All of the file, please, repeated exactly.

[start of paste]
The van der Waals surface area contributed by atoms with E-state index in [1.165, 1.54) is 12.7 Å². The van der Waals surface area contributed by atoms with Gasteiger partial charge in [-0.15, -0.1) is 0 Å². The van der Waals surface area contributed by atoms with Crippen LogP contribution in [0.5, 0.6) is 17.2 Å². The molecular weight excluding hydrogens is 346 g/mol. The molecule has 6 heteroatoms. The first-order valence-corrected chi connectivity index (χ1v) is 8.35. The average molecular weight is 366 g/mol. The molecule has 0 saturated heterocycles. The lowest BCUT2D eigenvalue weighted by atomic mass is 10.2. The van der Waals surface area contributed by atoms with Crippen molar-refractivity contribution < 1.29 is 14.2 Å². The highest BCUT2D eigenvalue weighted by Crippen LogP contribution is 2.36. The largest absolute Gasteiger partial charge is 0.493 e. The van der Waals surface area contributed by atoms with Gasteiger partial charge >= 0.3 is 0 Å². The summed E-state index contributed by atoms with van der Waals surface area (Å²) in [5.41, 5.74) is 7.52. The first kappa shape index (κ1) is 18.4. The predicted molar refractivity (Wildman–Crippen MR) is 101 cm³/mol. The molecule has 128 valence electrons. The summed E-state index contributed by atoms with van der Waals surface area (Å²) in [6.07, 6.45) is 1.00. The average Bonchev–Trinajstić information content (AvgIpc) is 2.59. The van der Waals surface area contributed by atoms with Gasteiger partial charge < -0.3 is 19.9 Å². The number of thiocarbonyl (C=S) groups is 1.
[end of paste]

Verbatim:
The van der Waals surface area contributed by atoms with E-state index in [1.165, 1.54) is 12.7 Å². The van der Waals surface area contributed by atoms with Gasteiger partial charge in [-0.15, -0.1) is 0 Å². The van der Waals surface area contributed by atoms with Crippen LogP contribution in [0.5, 0.6) is 17.2 Å². The molecular weight excluding hydrogens is 346 g/mol. The molecule has 6 heteroatoms. The first-order valence-corrected chi connectivity index (χ1v) is 8.35. The average molecular weight is 366 g/mol. The molecule has 0 saturated heterocycles. The lowest BCUT2D eigenvalue weighted by atomic mass is 10.2. The van der Waals surface area contributed by atoms with Crippen molar-refractivity contribution < 1.29 is 14.2 Å². The highest BCUT2D eigenvalue weighted by Crippen LogP contribution is 2.36. The largest absolute Gasteiger partial charge is 0.493 e. The van der Waals surface area contributed by atoms with Gasteiger partial charge >= 0.3 is 0 Å². The summed E-state index contributed by atoms with van der Waals surface area (Å²) in [5.41, 5.74) is 7.52. The first kappa shape index (κ1) is 18.4. The predicted molar refractivity (Wildman–Crippen MR) is 101 cm³/mol. The molecule has 128 valence electrons. The summed E-state index contributed by atoms with van der Waals surface area (Å²) in [6.07, 6.45) is 1.00. The average Bonchev–Trinajstić information content (AvgIpc) is 2.59. The van der Waals surface area contributed by atoms with Gasteiger partial charge < -0.3 is 19.9 Å². The number of thiocarbonyl (C=S) groups is 1.